[vii] The tax has now set at a fixed level of £18/tonne.  It was previously set around two years in advance, targeting a total price comprising the tax plus the EUA price.  There was no guarantee that it would set a true floor price, as EUA prices could and did change a good deal in the interim.  Indeed, in 2013 support was set at £4.94/tCO2, reflecting previous expectations of higher EUA prices, leading to prices well below the original target for the year of £16/tCO2 in 2009 prices (around £17.70 in 2013 prices). See https://openknowledge.worldbank.org/handle/10986/28510?locale-attribute=en.  The price is also below the levels expected to be needed to meet international goals (see section 1.2), and below the social cost of carbon as estimated by the US EPA (see https://onclimatechangepolicydotorg.wordpress.com/carbon-pricing/8-the-social-cost-of-carbon/ and references therein).

[viii] Based on 2015 estimates.

The case for additional actions in sectors covered by the EUETS is now even stronger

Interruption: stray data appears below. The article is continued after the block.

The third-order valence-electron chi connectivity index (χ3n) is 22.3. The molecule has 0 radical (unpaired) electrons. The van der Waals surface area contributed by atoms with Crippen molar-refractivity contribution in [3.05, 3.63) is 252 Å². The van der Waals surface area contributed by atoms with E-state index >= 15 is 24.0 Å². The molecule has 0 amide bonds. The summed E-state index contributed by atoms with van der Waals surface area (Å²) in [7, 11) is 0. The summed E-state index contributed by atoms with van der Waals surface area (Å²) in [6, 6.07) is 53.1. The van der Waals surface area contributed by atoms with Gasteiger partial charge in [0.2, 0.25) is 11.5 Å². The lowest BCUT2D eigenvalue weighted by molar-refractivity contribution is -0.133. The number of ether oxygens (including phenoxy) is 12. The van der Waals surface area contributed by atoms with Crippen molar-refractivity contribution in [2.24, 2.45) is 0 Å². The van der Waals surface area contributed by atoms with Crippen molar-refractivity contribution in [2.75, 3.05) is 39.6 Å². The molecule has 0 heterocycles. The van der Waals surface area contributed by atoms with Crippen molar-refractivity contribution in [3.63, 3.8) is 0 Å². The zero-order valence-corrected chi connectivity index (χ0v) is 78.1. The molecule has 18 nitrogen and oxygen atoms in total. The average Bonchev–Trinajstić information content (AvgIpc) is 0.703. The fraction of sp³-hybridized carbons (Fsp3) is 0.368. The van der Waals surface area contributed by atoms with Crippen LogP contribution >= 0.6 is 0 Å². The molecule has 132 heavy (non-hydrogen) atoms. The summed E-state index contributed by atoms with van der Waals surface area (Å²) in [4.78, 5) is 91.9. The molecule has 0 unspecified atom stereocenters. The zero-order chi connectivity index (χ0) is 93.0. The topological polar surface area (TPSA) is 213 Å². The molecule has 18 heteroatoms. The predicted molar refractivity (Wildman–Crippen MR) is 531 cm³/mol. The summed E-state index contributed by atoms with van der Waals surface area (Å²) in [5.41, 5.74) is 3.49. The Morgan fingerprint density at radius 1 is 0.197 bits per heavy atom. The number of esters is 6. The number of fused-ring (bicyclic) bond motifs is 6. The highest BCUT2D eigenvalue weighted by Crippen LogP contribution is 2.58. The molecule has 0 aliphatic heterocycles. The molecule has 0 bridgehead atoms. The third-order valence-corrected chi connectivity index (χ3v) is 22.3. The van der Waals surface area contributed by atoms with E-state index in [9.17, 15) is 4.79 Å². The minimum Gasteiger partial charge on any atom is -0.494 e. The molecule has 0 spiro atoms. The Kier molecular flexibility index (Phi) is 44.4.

Recently agreed reforms to the EUETS mean that excess allowances in the MSR will be cancelled.  This further strengthens the case for actions such as phase-out of coal plant, increasing energy efficiency and deploying more renewables.

About a year ago I looked at whether additional actions to reduce emissions in sectors covered by the EUETS do in practice lead to net emissions reductions over time [i].

It is sometimes claimed that total emissions are always equal to the fixed cap.  By implication additional actions do not reduce total emissions, because if emissions are reduced in one place there will be a corresponding increase elsewhere.  This is sometimes called the “waterbed hypothesis” by analogy – if you squeeze in one place there is an equal size bulge elsewhere.